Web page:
A critical review of the influence of oxytocin nasal spray on social cognition in humans: Evidence and future directions

Brain & Mind Research Institute, University of Sydney, 2050, Australia.
Hormones and Behavior (Impact Factor: 4.51). 01/2012; 61(3):410-8. DOI: 10.1016/j.yhbeh.2012.01.002
Source: PubMed

ABSTRACT The past eight years of research has demonstrated that oxytocin nasal spray has a significant impact on human social cognition. The aim of this review is to provide critical comment on the literature using an information-processing framework. We provide a summary of fundamental assumptions of information-processing models and highlight an impressive range of consistent findings that demonstrate the impact of oxytocin nasal spray on social information processing. These findings include that oxytocin nasal spray improves the early conceptual detection of affect from social cues and improves the accurate appraisal of affect from social cues at elaborate and strategic levels of processing. There is some evidence that these effects may be particularly powerful for positive social cues. This review comments on inconsistent results that have been reported. We argue that such inconsistencies can, in part, be explained by variability across experiments in the degree to which potential extraneous confounds have been controlled, the different methods upon which studies assessed cognition, and the extent to which the focus of investigation has been on group-based outcomes. Finally, we argue that sound cognitive experimental methods can provide powerful tools to identify markers of response to oxytocin nasal spray that can be integrated into more complex circuitry models. The identification of robust markers has particular value in predicting behavioral and therapeutic response to intervention. This should now be a major focus for future research. This article is part of a Special Issue entitled Oxytocin, Vasopressin, and Social Behavior.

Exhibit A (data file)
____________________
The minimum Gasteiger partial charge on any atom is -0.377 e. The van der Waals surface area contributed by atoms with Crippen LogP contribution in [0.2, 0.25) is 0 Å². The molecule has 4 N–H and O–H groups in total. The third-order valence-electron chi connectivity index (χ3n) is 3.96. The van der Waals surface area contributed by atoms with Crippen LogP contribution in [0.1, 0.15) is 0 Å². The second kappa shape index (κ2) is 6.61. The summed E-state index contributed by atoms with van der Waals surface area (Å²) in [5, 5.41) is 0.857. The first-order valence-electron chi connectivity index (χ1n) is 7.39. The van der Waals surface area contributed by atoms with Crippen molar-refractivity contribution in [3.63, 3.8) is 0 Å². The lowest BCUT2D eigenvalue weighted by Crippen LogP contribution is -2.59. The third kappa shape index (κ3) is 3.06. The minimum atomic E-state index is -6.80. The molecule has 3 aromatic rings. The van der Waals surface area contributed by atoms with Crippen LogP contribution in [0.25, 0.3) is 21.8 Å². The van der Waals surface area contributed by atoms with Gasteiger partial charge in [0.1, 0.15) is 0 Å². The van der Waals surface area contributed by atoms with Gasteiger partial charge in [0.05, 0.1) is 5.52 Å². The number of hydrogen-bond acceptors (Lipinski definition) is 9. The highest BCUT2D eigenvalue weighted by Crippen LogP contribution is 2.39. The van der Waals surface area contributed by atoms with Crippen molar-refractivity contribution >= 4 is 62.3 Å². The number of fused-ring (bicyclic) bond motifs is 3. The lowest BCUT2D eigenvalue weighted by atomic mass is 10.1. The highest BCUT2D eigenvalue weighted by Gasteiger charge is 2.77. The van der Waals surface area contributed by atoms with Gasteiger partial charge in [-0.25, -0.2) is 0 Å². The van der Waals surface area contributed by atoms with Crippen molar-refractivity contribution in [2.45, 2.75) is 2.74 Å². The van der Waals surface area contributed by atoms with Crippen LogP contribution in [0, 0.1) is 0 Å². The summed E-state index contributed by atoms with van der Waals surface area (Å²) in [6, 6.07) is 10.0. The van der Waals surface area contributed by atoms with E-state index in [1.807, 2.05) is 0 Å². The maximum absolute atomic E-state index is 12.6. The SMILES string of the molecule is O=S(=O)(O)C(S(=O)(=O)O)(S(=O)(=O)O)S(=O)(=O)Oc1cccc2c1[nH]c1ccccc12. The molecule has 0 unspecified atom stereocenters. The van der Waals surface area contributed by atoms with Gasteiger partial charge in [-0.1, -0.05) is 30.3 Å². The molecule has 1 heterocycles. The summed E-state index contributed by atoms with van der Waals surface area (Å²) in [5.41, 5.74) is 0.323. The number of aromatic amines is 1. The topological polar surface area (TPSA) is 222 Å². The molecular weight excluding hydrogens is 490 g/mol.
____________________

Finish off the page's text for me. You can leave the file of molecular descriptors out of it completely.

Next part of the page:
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Available from: Adam J Guastella, Mar 21, 2014
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    • "Several studies have suggested that oxytocin has therapeutic effects on autistic deficits in social responses and the understanding of emotion in others (Andari et al., 2010; Striepens et al., 2012). More generally, literature on human and non-human primates presents converging evidence of oxytocin's positive effects on prosocial behaviour (Guastela and MacLeod, 2012; Chang and Platt, 2014). Recently, 7-to 14-day-old macaques where found to increase their facial gesturing at a human caregiver after oxytocin nebulization (Simpson et al., 2014). "
    Brain 03/2015; 138(7). DOI:10.1093/brain/awv060 · 10.23 Impact Factor
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    • "Recently, several critical reviews have been published. The authors of these papers emphasized the limited understating of mechanism of action, lack of information on dose-response relationship, long-term safety, social contextual effects, ethical issues regarding behavioral modulation, and the controversial impact of oxytocin in real-life circumstances [2] [5] [13] [20] [29] [52] [54]. MacDonald et al. [39] provided a comprehensive review of safety, side effects, and subjective reactions to intranasal oxytocin in controlled human studies, including more than 1500 participants. "